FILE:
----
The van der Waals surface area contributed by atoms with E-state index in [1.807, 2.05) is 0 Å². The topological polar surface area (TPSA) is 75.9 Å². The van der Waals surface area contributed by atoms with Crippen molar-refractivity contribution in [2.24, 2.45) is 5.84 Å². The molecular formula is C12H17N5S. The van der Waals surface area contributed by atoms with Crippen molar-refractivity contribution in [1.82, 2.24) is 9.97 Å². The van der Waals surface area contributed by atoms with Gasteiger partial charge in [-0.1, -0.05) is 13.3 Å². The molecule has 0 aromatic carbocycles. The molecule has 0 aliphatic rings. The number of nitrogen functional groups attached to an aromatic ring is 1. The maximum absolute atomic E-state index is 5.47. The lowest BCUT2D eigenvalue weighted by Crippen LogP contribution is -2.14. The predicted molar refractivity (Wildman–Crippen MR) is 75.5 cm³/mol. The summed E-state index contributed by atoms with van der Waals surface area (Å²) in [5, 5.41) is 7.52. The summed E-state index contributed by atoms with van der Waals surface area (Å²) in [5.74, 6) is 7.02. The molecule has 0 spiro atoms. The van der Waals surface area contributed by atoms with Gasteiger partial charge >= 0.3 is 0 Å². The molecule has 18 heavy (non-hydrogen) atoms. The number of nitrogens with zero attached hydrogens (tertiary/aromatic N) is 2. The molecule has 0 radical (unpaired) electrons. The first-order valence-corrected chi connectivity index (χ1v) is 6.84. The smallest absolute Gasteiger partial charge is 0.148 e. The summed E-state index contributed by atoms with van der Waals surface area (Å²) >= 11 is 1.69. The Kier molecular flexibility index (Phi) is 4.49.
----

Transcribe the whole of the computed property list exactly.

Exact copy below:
The van der Waals surface area contributed by atoms with E-state index in [1.807, 2.05) is 0 Å². The topological polar surface area (TPSA) is 75.9 Å². The van der Waals surface area contributed by atoms with Crippen molar-refractivity contribution in [2.24, 2.45) is 5.84 Å². The molecular formula is C12H17N5S. The van der Waals surface area contributed by atoms with Crippen molar-refractivity contribution in [1.82, 2.24) is 9.97 Å². The van der Waals surface area contributed by atoms with Gasteiger partial charge in [-0.1, -0.05) is 13.3 Å². The molecule has 0 aromatic carbocycles. The molecule has 0 aliphatic rings. The number of nitrogen functional groups attached to an aromatic ring is 1. The maximum absolute atomic E-state index is 5.47. The lowest BCUT2D eigenvalue weighted by Crippen LogP contribution is -2.14. The predicted molar refractivity (Wildman–Crippen MR) is 75.5 cm³/mol. The summed E-state index contributed by atoms with van der Waals surface area (Å²) in [5, 5.41) is 7.52. The summed E-state index contributed by atoms with van der Waals surface area (Å²) in [5.74, 6) is 7.02. The molecule has 0 spiro atoms. The van der Waals surface area contributed by atoms with Gasteiger partial charge >= 0.3 is 0 Å². The molecule has 18 heavy (non-hydrogen) atoms. The number of nitrogens with zero attached hydrogens (tertiary/aromatic N) is 2. The molecule has 0 radical (unpaired) electrons. The first-order valence-corrected chi connectivity index (χ1v) is 6.84. The smallest absolute Gasteiger partial charge is 0.148 e. The summed E-state index contributed by atoms with van der Waals surface area (Å²) >= 11 is 1.69. The Kier molecular flexibility index (Phi) is 4.49.